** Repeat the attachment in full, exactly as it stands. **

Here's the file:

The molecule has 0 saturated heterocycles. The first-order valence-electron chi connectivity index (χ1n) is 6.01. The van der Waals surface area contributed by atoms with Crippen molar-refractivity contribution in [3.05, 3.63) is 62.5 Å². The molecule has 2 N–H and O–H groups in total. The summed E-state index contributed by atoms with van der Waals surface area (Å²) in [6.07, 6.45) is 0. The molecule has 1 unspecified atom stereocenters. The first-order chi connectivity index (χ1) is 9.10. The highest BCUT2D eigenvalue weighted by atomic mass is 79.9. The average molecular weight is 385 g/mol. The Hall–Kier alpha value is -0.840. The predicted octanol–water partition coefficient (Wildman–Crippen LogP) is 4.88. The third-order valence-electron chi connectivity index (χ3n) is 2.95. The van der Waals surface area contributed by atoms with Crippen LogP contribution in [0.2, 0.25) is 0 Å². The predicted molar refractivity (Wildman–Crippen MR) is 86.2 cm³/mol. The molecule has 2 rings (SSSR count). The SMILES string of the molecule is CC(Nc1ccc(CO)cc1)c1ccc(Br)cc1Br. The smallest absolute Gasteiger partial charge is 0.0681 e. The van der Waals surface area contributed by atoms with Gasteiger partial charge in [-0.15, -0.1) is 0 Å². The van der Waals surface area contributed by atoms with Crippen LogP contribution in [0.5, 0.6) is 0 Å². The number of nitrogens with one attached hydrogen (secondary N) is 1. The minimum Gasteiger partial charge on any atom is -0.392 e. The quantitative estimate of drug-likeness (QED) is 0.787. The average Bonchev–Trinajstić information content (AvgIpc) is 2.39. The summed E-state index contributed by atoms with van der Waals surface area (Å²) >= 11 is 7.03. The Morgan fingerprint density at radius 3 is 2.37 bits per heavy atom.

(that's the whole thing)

The molecule has 0 saturated heterocycles. The first-order valence-electron chi connectivity index (χ1n) is 6.01. The van der Waals surface area contributed by atoms with Crippen molar-refractivity contribution in [3.05, 3.63) is 62.5 Å². The molecule has 2 N–H and O–H groups in total. The summed E-state index contributed by atoms with van der Waals surface area (Å²) in [6.07, 6.45) is 0. The molecule has 1 unspecified atom stereocenters. The first-order chi connectivity index (χ1) is 9.10. The highest BCUT2D eigenvalue weighted by atomic mass is 79.9. The average molecular weight is 385 g/mol. The Hall–Kier alpha value is -0.840. The predicted octanol–water partition coefficient (Wildman–Crippen LogP) is 4.88. The third-order valence-electron chi connectivity index (χ3n) is 2.95. The van der Waals surface area contributed by atoms with Crippen LogP contribution in [0.2, 0.25) is 0 Å². The predicted molar refractivity (Wildman–Crippen MR) is 86.2 cm³/mol. The molecule has 2 rings (SSSR count). The SMILES string of the molecule is CC(Nc1ccc(CO)cc1)c1ccc(Br)cc1Br. The smallest absolute Gasteiger partial charge is 0.0681 e. The van der Waals surface area contributed by atoms with Gasteiger partial charge in [-0.15, -0.1) is 0 Å². The van der Waals surface area contributed by atoms with Crippen LogP contribution in [0.5, 0.6) is 0 Å². The number of nitrogens with one attached hydrogen (secondary N) is 1. The minimum Gasteiger partial charge on any atom is -0.392 e. The quantitative estimate of drug-likeness (QED) is 0.787. The average Bonchev–Trinajstić information content (AvgIpc) is 2.39. The summed E-state index contributed by atoms with van der Waals surface area (Å²) >= 11 is 7.03. The Morgan fingerprint density at radius 3 is 2.37 bits per heavy atom.